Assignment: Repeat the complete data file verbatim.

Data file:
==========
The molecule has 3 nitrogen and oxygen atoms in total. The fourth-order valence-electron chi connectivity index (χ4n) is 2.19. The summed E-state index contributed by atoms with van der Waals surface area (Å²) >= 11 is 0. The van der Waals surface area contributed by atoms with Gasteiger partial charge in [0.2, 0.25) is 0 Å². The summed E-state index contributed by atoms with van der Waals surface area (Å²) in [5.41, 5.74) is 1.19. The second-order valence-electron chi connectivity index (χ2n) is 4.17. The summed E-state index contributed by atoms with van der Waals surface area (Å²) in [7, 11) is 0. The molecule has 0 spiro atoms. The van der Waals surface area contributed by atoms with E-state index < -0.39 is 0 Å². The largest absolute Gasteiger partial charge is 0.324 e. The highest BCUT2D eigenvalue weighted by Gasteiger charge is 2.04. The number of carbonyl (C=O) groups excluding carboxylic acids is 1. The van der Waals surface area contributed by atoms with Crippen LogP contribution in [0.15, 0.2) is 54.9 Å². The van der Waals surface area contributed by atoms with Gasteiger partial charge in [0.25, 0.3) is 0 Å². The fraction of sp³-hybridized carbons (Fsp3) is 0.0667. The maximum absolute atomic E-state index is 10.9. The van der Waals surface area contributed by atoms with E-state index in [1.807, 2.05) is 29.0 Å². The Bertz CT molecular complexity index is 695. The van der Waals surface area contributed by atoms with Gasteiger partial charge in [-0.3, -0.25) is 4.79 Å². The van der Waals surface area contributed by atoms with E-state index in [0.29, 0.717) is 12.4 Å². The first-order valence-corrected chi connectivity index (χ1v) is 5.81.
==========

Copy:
The molecule has 3 nitrogen and oxygen atoms in total. The fourth-order valence-electron chi connectivity index (χ4n) is 2.19. The summed E-state index contributed by atoms with van der Waals surface area (Å²) >= 11 is 0. The van der Waals surface area contributed by atoms with Gasteiger partial charge in [0.2, 0.25) is 0 Å². The summed E-state index contributed by atoms with van der Waals surface area (Å²) in [5.41, 5.74) is 1.19. The second-order valence-electron chi connectivity index (χ2n) is 4.17. The summed E-state index contributed by atoms with van der Waals surface area (Å²) in [7, 11) is 0. The molecule has 0 spiro atoms. The van der Waals surface area contributed by atoms with E-state index < -0.39 is 0 Å². The largest absolute Gasteiger partial charge is 0.324 e. The highest BCUT2D eigenvalue weighted by Gasteiger charge is 2.04. The number of carbonyl (C=O) groups excluding carboxylic acids is 1. The van der Waals surface area contributed by atoms with Crippen LogP contribution in [0.15, 0.2) is 54.9 Å². The van der Waals surface area contributed by atoms with Gasteiger partial charge in [0.25, 0.3) is 0 Å². The fraction of sp³-hybridized carbons (Fsp3) is 0.0667. The maximum absolute atomic E-state index is 10.9. The van der Waals surface area contributed by atoms with E-state index in [1.807, 2.05) is 29.0 Å². The Bertz CT molecular complexity index is 695. The van der Waals surface area contributed by atoms with Gasteiger partial charge in [-0.3, -0.25) is 4.79 Å². The van der Waals surface area contributed by atoms with E-state index in [0.29, 0.717) is 12.4 Å². The first-order valence-corrected chi connectivity index (χ1v) is 5.81.